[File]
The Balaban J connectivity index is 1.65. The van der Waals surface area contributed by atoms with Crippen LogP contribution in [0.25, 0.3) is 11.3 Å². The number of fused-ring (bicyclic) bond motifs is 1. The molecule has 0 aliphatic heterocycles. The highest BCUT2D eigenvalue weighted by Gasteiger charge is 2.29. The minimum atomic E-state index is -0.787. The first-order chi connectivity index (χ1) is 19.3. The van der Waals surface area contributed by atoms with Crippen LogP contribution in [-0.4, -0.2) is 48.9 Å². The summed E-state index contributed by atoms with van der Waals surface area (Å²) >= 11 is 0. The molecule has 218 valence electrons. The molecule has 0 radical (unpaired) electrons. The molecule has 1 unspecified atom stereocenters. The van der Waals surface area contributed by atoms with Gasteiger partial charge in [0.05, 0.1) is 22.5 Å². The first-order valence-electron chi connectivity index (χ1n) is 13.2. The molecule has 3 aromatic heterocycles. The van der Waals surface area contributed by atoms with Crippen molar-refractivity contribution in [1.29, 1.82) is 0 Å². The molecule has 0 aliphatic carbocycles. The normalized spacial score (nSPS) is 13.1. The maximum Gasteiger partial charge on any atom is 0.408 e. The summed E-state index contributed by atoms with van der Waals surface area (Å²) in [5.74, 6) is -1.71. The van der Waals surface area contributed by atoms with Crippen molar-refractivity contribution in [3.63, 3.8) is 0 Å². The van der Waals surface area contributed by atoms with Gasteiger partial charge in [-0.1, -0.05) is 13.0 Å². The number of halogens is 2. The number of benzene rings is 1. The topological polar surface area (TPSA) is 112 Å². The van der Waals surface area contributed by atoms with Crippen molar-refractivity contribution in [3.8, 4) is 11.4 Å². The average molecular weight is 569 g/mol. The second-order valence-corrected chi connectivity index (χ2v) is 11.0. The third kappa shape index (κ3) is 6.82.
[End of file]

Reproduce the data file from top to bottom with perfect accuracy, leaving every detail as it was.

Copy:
The Balaban J connectivity index is 1.65. The van der Waals surface area contributed by atoms with Crippen LogP contribution in [0.25, 0.3) is 11.3 Å². The number of fused-ring (bicyclic) bond motifs is 1. The molecule has 0 aliphatic heterocycles. The highest BCUT2D eigenvalue weighted by Gasteiger charge is 2.29. The minimum atomic E-state index is -0.787. The first-order chi connectivity index (χ1) is 19.3. The van der Waals surface area contributed by atoms with Crippen LogP contribution in [-0.4, -0.2) is 48.9 Å². The summed E-state index contributed by atoms with van der Waals surface area (Å²) >= 11 is 0. The molecule has 218 valence electrons. The molecule has 0 radical (unpaired) electrons. The molecule has 1 unspecified atom stereocenters. The van der Waals surface area contributed by atoms with Gasteiger partial charge in [0.05, 0.1) is 22.5 Å². The first-order valence-electron chi connectivity index (χ1n) is 13.2. The molecule has 3 aromatic heterocycles. The van der Waals surface area contributed by atoms with Crippen molar-refractivity contribution in [1.29, 1.82) is 0 Å². The molecule has 0 aliphatic carbocycles. The normalized spacial score (nSPS) is 13.1. The maximum Gasteiger partial charge on any atom is 0.408 e. The summed E-state index contributed by atoms with van der Waals surface area (Å²) in [5.74, 6) is -1.71. The van der Waals surface area contributed by atoms with Crippen molar-refractivity contribution in [3.63, 3.8) is 0 Å². The van der Waals surface area contributed by atoms with Gasteiger partial charge in [-0.1, -0.05) is 13.0 Å². The number of halogens is 2. The number of benzene rings is 1. The topological polar surface area (TPSA) is 112 Å². The van der Waals surface area contributed by atoms with Crippen molar-refractivity contribution in [3.8, 4) is 11.4 Å². The average molecular weight is 569 g/mol. The second-order valence-corrected chi connectivity index (χ2v) is 11.0. The third kappa shape index (κ3) is 6.82.